Public companies have a board of directors, the majority of whom are independent non-executives, to address many of these issues Unless you have multiple shareholders, a board is not necessarily appropriate for a private company, but the ability to step back and take an objective look at your business gives you an advantage in assessing your situation. This objective look is greatly assisted by having a formal structure through which to test ideas and help the decision making process. Many businesses create a Board of Advice for this very purpose.

In addition, for small, privately owned businesses I would recommend these principles to guide good practice managment:

1. Give clearly defined responsibilities to decision makers and design reports that give those decision makers the necessary information to make informed choices, forecasts and devise strategy. The documents that are necessary for this principle:

  •  A Business Plan that includes business objectives or goals, financial budgets, strategies to achieve them and a breakdown of activity required.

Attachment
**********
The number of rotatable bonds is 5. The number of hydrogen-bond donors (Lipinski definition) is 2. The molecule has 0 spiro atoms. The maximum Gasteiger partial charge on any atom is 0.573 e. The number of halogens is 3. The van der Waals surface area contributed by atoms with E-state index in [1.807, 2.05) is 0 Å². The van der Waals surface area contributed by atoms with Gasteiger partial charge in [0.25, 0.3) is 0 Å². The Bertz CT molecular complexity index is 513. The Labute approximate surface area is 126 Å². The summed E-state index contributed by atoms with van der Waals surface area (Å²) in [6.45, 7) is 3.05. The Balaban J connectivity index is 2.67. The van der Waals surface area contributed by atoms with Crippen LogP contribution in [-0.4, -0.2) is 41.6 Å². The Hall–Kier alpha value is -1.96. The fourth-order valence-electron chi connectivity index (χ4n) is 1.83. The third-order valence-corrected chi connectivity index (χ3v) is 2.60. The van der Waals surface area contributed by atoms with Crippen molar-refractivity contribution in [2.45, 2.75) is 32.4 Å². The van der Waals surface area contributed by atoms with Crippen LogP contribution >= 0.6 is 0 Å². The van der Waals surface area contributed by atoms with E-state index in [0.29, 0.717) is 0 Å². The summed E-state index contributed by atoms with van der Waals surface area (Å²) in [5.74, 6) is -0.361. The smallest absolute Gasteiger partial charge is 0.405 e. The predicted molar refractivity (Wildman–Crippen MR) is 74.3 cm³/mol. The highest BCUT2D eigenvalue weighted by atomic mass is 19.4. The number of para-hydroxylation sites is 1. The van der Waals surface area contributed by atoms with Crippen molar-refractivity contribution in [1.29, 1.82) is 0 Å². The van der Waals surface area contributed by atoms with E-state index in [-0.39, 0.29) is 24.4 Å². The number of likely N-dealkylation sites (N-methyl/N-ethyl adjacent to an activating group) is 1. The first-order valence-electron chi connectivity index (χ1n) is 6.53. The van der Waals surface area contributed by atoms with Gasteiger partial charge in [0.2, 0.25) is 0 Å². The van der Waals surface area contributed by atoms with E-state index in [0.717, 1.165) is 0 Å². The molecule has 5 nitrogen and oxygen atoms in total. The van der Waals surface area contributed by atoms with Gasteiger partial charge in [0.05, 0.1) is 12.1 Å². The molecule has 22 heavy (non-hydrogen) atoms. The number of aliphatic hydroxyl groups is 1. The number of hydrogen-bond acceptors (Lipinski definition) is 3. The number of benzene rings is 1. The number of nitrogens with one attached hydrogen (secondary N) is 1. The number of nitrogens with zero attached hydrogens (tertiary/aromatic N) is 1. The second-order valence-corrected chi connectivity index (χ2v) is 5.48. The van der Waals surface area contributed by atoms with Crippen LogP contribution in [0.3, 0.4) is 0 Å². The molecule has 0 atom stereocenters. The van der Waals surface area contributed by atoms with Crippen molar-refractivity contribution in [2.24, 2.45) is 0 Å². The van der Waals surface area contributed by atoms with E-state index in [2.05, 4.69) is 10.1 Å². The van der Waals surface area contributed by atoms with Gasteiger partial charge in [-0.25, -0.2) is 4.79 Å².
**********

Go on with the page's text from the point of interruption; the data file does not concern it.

• Job descriptions for managing director, finance manager, operations manager, sales manager, marketing manager (even if these are all the same person) and members of your Board of Advice.
  • Monthly financial reports 
  • A revenue generating activity report 
  • A Work in Progress report which includes all current activities of both your front and back office staff and which clients have work outstanding.

2. Ensure those in decision making roles have the experience and ability to perform their duties professionally and objectively. You want to have the confidence that decisions made about your business are done so without fear or favour. In other words, it should be the business that benefits from all decisions first and foremost.